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 OJPed  Vol.4 No.4 , December 2014
Fever among Children with Sickle-Cell Disease: Findings from the General Pediatric Ward of the Owendo Pediatric Hospital in Libreville, Gabon
Abstract: Sickle-cell disease (SCD) represents a substantial public health problem in Gabon. Fever is one of the principal reasons for the hospitalization of children afflicted by major sickle-cell disorder, since it can be a clinical reflection of severe infections that have the potential to become life threatening. Objectives: Identification of the main causes of fever in children with SCD in our clinical setting, with the aim of optimizing treatments. Patients and Methods: This is a retrospective study of all the medical files for children with SCD that were admitted to our ward, over a two year period, due to fever (>38.5°C) lasting more than 24 hours. Only those files that contained at least the following five fundamental medical examinations were retained for further evaluation: Complete Blood Count (CBC), blood smear, blood culture, urine culture and chest X-ray. Out of a total of 118 admissions (103 patients), 87 (73.7%) were due to the incidence of fever. The medical files of 11 patients were deemed to be unusable. Seventy-six episodes of fever were observed among 69 children, of which 42 were male and 27 female (sex ratio of 1.5). Among these, seven (10%) were admitted twice. Results: The age groups that were most affected included 12 - 18 year-olds (30 cases: 43.5%) and 6 - 12 year-olds (26 cases: 37.7%). The most common accompanying symptoms were bone and joint pain (43.4%), asthenia (22.4%), cough (19.7%), vomiting (17%) and headache (15.8%). The specific cause of the fever could not be pinpointed in 29 cases (38.1%). Aside from these cases, the main causes of fever were malaria (30.3%) and bronchopulmonary infections (22.4%). The white blood cell count was >20,000/mm3 in 47% of respiratory infections, 43.5% of the cases involving malaria and 55.2% of cases of fever with unknown cause. Hemoglobin levels were <5g/dl for 52.2% of the cases involving malaria and 22.6% for those of unknown origin. For four patients, all less than 10 years of age, the disease was fatal. Conclusion: For the majority of fever episodes, the underlying cause could not be determined. Nonetheless, malaria was identified as one of the principal identifiable causes of fever among children with SDC in Libreville. Treatment for malaria upon admission, and the promotion of preventative measures, therefore seems to be appropriate for our clinical setting. In light of the large number of unresolved cases, systematic prescription of broad-spectrum antibiotics may also be called for.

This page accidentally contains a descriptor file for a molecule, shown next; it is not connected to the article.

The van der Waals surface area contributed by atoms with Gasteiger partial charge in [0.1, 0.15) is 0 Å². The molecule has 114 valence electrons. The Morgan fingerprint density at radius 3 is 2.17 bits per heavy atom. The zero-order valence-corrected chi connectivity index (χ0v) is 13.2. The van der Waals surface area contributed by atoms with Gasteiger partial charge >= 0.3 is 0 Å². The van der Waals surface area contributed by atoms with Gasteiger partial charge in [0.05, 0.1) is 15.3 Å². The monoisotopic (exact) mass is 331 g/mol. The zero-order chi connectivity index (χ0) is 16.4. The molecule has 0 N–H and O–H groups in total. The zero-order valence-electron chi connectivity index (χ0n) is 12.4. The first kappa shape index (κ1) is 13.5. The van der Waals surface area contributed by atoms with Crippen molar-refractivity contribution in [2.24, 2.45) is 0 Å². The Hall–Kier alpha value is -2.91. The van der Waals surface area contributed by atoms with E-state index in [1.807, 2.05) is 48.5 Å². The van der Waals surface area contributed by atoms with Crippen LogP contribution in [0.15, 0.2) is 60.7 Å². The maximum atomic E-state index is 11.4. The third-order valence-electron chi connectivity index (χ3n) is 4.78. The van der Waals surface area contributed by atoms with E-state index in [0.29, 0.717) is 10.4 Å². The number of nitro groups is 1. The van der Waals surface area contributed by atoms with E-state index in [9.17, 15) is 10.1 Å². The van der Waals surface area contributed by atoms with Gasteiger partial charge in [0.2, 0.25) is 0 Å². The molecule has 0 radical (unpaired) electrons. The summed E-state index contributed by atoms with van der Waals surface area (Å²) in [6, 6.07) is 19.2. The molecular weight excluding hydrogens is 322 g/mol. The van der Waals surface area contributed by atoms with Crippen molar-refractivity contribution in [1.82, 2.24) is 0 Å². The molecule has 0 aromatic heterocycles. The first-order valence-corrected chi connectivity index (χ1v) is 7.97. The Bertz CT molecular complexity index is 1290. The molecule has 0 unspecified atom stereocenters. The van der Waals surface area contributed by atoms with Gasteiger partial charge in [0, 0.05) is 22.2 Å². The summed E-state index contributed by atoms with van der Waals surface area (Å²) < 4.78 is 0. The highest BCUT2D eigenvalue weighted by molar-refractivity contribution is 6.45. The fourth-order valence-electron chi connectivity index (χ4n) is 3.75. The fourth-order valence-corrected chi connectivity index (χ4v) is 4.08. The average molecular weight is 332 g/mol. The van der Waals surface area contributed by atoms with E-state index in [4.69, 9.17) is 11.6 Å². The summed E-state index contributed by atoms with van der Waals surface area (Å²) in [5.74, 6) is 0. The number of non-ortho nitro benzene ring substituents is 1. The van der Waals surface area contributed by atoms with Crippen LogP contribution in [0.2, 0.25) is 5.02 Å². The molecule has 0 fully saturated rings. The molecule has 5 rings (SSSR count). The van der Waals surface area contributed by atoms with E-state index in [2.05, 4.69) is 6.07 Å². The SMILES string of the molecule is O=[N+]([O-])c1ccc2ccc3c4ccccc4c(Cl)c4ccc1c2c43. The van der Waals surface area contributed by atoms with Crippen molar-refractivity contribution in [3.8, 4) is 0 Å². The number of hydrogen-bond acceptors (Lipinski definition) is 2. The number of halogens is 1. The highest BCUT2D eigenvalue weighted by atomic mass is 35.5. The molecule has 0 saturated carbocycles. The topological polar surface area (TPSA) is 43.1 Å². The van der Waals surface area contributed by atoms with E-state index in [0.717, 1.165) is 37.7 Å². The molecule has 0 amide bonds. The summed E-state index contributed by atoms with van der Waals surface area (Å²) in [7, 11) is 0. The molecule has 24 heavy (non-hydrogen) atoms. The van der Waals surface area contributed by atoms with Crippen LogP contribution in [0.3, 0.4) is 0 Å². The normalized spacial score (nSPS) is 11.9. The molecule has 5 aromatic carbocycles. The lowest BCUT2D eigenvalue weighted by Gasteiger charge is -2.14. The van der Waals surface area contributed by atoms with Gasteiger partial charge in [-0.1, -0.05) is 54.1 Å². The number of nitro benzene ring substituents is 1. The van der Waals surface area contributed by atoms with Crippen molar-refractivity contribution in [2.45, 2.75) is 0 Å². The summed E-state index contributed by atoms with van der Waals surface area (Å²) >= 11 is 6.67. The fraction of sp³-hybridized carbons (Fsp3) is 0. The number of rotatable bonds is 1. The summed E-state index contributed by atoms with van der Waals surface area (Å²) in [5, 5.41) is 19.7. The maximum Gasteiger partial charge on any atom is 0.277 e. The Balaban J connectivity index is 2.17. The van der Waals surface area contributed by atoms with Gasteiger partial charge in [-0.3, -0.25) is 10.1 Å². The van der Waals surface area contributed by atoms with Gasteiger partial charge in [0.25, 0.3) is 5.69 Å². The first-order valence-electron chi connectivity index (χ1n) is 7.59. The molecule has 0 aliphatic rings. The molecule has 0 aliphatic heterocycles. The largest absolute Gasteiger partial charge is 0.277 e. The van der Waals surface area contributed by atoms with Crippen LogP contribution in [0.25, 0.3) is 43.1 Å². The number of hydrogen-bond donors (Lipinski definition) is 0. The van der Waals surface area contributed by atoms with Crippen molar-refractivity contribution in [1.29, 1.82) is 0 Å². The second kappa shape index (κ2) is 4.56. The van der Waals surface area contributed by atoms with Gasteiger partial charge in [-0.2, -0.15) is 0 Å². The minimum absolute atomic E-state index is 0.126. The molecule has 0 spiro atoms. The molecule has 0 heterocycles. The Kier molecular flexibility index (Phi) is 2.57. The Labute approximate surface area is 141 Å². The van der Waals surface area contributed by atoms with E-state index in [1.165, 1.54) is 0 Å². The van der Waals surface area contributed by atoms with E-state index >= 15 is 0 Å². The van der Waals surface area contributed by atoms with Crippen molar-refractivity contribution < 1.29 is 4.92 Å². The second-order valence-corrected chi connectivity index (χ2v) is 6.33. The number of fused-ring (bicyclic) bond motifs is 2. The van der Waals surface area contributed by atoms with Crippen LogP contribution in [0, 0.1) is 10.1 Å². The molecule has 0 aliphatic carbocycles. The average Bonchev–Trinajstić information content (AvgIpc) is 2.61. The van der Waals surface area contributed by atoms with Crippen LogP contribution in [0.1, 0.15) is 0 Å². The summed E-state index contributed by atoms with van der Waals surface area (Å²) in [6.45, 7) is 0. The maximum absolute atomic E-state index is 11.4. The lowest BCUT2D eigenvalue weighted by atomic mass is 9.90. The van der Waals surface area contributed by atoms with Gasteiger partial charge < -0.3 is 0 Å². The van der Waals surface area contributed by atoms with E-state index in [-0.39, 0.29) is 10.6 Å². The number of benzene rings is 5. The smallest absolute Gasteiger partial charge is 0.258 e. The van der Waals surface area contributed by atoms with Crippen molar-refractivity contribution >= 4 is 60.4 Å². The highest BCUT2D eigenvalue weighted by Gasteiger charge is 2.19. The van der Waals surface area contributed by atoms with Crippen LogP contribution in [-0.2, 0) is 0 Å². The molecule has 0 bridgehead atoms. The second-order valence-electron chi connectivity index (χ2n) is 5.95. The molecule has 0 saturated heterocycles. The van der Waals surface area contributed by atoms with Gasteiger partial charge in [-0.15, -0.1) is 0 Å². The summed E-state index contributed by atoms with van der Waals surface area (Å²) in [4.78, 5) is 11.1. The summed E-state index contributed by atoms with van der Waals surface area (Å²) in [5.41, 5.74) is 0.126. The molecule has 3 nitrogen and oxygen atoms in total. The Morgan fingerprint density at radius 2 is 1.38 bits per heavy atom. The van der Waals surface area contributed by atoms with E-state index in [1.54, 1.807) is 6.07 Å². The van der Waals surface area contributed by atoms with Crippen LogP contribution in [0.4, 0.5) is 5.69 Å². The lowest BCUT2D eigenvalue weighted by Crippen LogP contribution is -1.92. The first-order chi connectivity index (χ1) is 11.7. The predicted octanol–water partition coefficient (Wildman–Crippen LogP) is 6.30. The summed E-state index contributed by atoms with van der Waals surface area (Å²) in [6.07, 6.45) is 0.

Cite this paper: Koko, J. , Gahouma, D. , Ategbo, S. , Seilhan, C. , Pambou, A. and Moussavou, A. (2014) Fever among Children with Sickle-Cell Disease: Findings from the General Pediatric Ward of the Owendo Pediatric Hospital in Libreville, Gabon. Open Journal of Pediatrics, 4, 262-268. doi: 10.4236/ojped.2014.44036.
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